Hels said...

Andrew

There are few cities I am passionate about, but you have picked most of them in one sentence - starting with Vienna, Berlin and Prague!

Museum Island and Pergamon are fantastic, ditto Potsdam, Charlottenburg Palace, The Holocaust Memorial, Unter den Linden and The Brandenburg Gate, Alexanderplatz, Berlin Cathedral, Gendarmenmarkt, Wannsee, Sanssouci, the Wall and Checkpoint Charlie Museum etc etc etc. Too fantastic for words.

Re the beer and sausages for breakfast. I don't eat meat ever, but people who do... really like "going local".

Woofwoof said...

I think we should be grateful that the outer walls survived the fire and the war and for the 1960s restoration. I'm sure that otherwise the whole thing would have been rebuilt as a glass and concrete monstrosity (cf new public buildings like the Scottish Parliament or City Hall in London). It's such a pity that modern architects have such a prejudice against classical, baroque and gothic styles and the use of stone.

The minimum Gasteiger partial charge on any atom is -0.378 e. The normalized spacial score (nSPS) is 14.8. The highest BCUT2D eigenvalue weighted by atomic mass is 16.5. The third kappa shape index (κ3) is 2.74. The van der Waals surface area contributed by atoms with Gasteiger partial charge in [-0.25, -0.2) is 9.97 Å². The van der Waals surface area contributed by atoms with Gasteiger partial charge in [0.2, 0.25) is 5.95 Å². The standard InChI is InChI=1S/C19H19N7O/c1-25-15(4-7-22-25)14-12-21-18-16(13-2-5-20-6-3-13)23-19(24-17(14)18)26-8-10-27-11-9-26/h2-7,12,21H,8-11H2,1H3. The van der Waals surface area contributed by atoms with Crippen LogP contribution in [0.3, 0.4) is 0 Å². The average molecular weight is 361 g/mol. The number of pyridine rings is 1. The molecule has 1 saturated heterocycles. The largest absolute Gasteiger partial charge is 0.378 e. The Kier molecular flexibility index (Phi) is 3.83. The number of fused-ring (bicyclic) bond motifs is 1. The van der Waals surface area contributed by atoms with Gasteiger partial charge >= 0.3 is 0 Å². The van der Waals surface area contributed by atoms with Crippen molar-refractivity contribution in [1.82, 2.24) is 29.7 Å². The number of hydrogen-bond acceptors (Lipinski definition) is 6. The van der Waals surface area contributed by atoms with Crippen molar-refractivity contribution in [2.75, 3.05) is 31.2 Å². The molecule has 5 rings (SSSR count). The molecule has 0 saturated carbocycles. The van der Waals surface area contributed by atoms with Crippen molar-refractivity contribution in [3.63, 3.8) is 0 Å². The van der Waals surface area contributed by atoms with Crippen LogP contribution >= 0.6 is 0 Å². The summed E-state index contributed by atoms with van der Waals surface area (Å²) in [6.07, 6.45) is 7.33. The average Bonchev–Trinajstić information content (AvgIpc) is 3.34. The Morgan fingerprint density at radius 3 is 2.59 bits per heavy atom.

Hels said...

Woofwoof

It breaks my heart when beautiful, historic architecture is intentionally pulled down and replaced by ugly, modern buildings. Out and out vandalism! A gaolable offence!

But when the destruction was caused by war or fire, and some proportion of the building remains, there is every reason to restore the facility to its original design. In modern cities like Atlanta, that may not matter. But in medieval and early modern cities like Prague, it does matter.

Jenny Woolf said...

Very interesting to read your post and see your pictures and thanks for commenting on mine. I wish I had felt like going to that restaurant, but actually it was so hot all I wanted was an icecream! In that heat I felt that the cooling system was less than perfect, eco friendly though it was, I might have been happier with a full on fridge-type a/c!!!!!

Hels said...

Jenny

my best time of year for travelling to Europe is during our winter holidays when the tertiary institutions close for 4-6 weeks - last half of June and all of July. I KNOW it is going to be hot but I was caught out only once. My suitcase went to Manchester instead of Malta and I was wearing winter clothes in 42c heat :(